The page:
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New 2017 Land Rover Discovery review - big Brit-built bruiser is better to drive than ever before

All-new Discovery is better on road than ever before with no compromise off it

Evo rating
Price
from £64,195
  • Go-anywhere ability, better to drive than before
  • Expensive and rivals offer better performance, quality or space

This is the fifth generation Land Rover Discovery and it’s as evo as a small sailing dinghy with a 4hp two-stroke attached to its stern. But, and you’ll have to trust us on this one, we know a great number of you have these hulking great SUVs parked round the back of the garage ready to tow a track day toy or club race car to a paddock, so we thought we’d give you our two-penneth worth on this new £64,195 3.0-litre TDI HSE. Yes, that’s £64,195 for a Discovery, or over £70,000 for the test car we drove. I’ll just leave those prices here to sink in.

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Engine, performance and 0-60mph

The bulk of new Discovery owners will configure a car with one of the 2.0-litre turbodiesel engines – that’s quite an ask for an engine to pull over two-tonnes of Sollihul steel and aluminium – but we’ve gone for a full-fat 254bhp, 443lb ft 3.0-litre V6 turbodiesel here. It comes with an eight-speed auto gearbox, permanent four-wheel drive and Land Rover’s latest All-Terrain Response 2 system that allows it to go pretty much anywhere. 

Considering its kerb weight of 2230kg the Disco is quite sprightly, with a 0-62mph time of 8.1 seconds and a claimed 130mph maximum. On road the 3.0-litre motor brushes aside the car’s weight with disdain and will settle at a cruising speed with the same minimal effort as an estate car with two fewer cylinders and a litre less of swept volume.

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The gearbox will kickdown quickly enough when you need to pass slower vehicles, although this is at odds with how it performs when pulling away from a junction. When stationary, the Disco takes a moment or two longer than you expect to get going once you’ve come off the brake and applied the throttle; It’s frustrating more than anything.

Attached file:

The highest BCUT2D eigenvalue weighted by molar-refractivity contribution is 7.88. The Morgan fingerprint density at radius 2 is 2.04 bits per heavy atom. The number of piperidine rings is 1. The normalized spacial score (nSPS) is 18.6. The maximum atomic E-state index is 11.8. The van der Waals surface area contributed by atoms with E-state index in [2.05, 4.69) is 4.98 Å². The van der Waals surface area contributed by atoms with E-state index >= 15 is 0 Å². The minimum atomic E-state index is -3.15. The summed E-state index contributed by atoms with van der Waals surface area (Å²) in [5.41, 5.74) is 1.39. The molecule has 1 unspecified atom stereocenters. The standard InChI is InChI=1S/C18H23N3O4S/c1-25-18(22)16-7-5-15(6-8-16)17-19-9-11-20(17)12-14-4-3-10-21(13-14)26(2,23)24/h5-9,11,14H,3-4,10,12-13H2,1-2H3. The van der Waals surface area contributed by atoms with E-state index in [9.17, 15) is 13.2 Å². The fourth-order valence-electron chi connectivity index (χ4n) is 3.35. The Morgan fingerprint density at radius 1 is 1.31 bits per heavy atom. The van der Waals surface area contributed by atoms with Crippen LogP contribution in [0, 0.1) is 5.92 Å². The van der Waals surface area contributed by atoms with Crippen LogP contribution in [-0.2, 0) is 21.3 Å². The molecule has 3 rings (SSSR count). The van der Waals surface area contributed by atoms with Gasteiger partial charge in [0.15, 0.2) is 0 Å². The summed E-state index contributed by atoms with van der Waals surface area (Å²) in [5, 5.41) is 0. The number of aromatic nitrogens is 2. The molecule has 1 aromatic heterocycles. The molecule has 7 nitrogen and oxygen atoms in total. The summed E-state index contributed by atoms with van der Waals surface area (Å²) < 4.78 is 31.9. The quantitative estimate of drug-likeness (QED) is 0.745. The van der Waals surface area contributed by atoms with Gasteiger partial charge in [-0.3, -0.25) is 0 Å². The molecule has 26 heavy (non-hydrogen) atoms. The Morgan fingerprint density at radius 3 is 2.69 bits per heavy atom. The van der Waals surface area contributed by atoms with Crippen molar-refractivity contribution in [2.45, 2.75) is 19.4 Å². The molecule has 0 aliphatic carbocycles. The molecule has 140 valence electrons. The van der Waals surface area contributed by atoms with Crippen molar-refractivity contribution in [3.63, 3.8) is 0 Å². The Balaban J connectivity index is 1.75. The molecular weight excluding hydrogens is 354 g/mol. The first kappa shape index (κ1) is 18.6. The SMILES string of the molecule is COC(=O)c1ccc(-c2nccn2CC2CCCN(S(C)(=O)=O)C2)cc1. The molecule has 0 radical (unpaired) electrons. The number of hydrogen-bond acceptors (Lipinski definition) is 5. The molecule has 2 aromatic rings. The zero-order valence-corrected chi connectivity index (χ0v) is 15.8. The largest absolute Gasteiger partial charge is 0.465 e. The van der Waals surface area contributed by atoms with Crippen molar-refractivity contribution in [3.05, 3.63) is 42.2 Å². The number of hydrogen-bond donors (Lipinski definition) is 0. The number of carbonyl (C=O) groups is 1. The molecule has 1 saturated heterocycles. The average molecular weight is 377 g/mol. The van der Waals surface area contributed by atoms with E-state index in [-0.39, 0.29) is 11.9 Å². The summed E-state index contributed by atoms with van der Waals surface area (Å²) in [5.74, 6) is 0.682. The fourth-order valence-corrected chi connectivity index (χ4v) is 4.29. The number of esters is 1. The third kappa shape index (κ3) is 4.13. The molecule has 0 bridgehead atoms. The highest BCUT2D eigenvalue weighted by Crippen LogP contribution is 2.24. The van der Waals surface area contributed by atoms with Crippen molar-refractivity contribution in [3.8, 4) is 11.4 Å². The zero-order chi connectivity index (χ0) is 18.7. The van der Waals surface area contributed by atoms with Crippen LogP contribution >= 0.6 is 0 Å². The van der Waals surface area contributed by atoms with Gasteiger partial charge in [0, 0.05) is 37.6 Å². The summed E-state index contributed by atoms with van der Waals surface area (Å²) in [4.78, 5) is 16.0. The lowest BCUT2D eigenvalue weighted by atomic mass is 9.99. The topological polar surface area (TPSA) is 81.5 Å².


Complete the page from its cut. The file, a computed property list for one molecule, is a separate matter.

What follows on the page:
Technical highlights

Out goes the previous car’s body-on-chassis set-up and in comes a new aluminium monocoque, a move that has reduced the car’s ground clearance from 310mm to 282mm, although it will go through a puddle 900mm deep. 

The benefit of switching to a monocoque is weight loss - up to 480kg according to the bumpf, with the body 250kg lighter, the chassis a further 130kg and the rest of the weight saving achieved if you plump for a four-cylinder engine. And all this despite Land Rover retaining a low-range transfer gearbox as well as the very latest off-road technology, which controls power delivery, throttle response and the differentials to make this the most capable Land Rover off-road yet. That’s what Land Rover’s saying, all we’re saying is that not many customers will need the capability of the All Terrain Response 2 technology, let alone the low-range gearbox’s ability to drag you up Everest. For those of you that understand this stuff, it even has half a metre of axle articulation.

The new Discovery is underpinned by double wishbones at the front and integral link setup at the rear, which those of you who follow Land Rover products closely will notice that’s the same as a Range Rover. This is no coincidence as Land Rover is pushing the Discovery more upmarket and is striving for a more refined and calming on road diving experience.